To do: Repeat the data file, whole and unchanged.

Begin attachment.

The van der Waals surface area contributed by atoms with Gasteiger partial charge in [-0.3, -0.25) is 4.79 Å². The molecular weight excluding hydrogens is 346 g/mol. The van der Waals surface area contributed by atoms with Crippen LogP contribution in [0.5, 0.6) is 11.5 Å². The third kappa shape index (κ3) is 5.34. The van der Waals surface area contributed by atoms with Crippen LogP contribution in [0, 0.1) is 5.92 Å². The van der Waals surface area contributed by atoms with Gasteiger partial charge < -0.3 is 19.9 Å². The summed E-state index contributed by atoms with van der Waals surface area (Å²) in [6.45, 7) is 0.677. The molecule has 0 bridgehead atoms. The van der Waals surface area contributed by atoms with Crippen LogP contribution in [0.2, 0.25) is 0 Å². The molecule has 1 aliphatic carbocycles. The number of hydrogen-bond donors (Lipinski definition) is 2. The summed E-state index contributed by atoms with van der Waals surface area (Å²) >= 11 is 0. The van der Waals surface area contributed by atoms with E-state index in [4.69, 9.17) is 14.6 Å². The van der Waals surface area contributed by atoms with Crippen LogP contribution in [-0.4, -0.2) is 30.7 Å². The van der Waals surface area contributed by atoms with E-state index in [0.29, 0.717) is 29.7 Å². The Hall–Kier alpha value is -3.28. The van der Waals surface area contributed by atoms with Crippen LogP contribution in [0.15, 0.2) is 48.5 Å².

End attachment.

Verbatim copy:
The van der Waals surface area contributed by atoms with Gasteiger partial charge in [-0.3, -0.25) is 4.79 Å². The molecular weight excluding hydrogens is 346 g/mol. The van der Waals surface area contributed by atoms with Crippen LogP contribution in [0.5, 0.6) is 11.5 Å². The third kappa shape index (κ3) is 5.34. The van der Waals surface area contributed by atoms with Crippen LogP contribution in [0, 0.1) is 5.92 Å². The van der Waals surface area contributed by atoms with Gasteiger partial charge < -0.3 is 19.9 Å². The summed E-state index contributed by atoms with van der Waals surface area (Å²) in [6.45, 7) is 0.677. The molecule has 0 bridgehead atoms. The van der Waals surface area contributed by atoms with Crippen LogP contribution in [0.2, 0.25) is 0 Å². The molecule has 1 aliphatic carbocycles. The number of hydrogen-bond donors (Lipinski definition) is 2. The summed E-state index contributed by atoms with van der Waals surface area (Å²) >= 11 is 0. The van der Waals surface area contributed by atoms with E-state index in [4.69, 9.17) is 14.6 Å². The van der Waals surface area contributed by atoms with Crippen LogP contribution in [-0.4, -0.2) is 30.7 Å². The van der Waals surface area contributed by atoms with E-state index in [0.29, 0.717) is 29.7 Å². The Hall–Kier alpha value is -3.28. The van der Waals surface area contributed by atoms with Crippen LogP contribution in [0.15, 0.2) is 48.5 Å².